Most of what makes this film memorable is the performance of J. Carrol Naish as the unfortunate apeman Noel. Naish plays the apeman Noel as a sad, unhappy, and very sympathetic character. I read once where Naish said that an actor owes it to the audience to always give his best performance, even if he thinks the production is beneath him. Naish stated that an actor should always see a given role as a challenge, and Naish takes the challenge head on in this film. Naish was one of thirties and forties best character/supporting players. He always gave a good account of himself whether in prestigious films like SAHARA (1943) or dismal programmers like JUNGLE WOMAN (1944) (See my comments on that film). Most any other actor cast to play an apeman would have probably felt embarrassed, walked through the role, collected their paycheck and never looked back.

George Zucco makes the most of his limited screen time. Here he gives his usual suavely sinister-if at times over the top-performance as Dr. Renault. There is some distraction involving an ex-con handyman employed by Dr. Renault played Mike Mazurki. Early on, Noel is kind of a red herring for Mazurki's own murderous activities. The film is set in France, but some the cast, especially Arthur Shields are unconvincing as Frenchmen. Other cast members like Shepperd Strudwick who plays a non-Frenchman are adequate.

This film was the last film directed by Harry Lachman. Most of his films were routine studio films with some exceptions including DANTE'S INFERNO and OUR RELATIONS with Laurel and Hardy. He soon retired from films after this and went back to being an artist and opening up a shop in Hollywood that sold unusual antiques. In fact the last film he was connected with was a short documentary about his shop called TREASURE FROM TRASH (1946) in which he appeared as himself. There is one very interesting scene in the film when male lead Shepperd Strudwick sneaks into Dr. Renaults lab and discovers his notes. The transformation is told in narration by Zucco and a series of still photographs capturing Noels transformation from ape to man. E.A. Dupont used a similar scene told in a series of still photographs to good effect in the otherwise dismal film, THE NEANDERTHAL MAN (1953.) (See my comments on that film). The one very weak point in the film is having Noel actually kill two people which we see on screen. There is a murder early in the film (off screen) where Noel is a suspect but its obvious by the films end he didn't do it. Why have a character that ends up becoming the hero at the end commit two murders kind of bothered me.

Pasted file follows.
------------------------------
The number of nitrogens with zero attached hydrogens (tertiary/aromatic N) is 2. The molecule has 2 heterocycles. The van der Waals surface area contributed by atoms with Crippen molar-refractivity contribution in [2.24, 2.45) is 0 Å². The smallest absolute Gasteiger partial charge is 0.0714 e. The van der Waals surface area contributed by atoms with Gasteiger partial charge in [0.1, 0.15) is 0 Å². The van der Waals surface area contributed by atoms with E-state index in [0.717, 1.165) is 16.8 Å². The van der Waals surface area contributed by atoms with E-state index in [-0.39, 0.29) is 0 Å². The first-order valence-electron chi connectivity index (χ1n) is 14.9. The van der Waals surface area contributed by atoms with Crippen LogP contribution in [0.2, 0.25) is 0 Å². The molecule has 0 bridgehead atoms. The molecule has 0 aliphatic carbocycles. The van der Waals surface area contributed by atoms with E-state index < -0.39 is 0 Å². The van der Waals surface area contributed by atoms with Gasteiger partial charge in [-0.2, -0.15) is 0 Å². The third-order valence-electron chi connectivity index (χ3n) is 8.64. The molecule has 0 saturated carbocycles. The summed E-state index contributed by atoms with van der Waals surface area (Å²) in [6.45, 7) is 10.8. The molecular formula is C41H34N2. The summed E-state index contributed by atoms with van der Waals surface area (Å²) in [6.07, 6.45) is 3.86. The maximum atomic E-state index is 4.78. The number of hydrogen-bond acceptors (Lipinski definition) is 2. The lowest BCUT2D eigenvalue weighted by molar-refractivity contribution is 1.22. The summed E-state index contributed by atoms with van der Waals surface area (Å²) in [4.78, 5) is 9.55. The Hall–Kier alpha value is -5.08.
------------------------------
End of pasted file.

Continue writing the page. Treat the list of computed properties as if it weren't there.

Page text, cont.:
Dr. RENAULT'S SECRET is decent forties B horror film made people who cared about what they were making. It's not an unsung classic of the horror film genre, but it is worth viewing by people who can appreciate good old fashioned horror films.
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No Man's Land (I) (2001)
A memorable film.
20 February 2003
Two soldiers, one a Bosnian, the other a Serbian find themselves together in a trench that lies between both sides of the opposing forces lines. To complicate matters further, there is a third man first thought dead who comes to and is lying on top of a mine. An attempt to move him would instantly activate the mine and result in, well....KABOOM! Then the ineffective UN peace keepers arrive to decide what to do.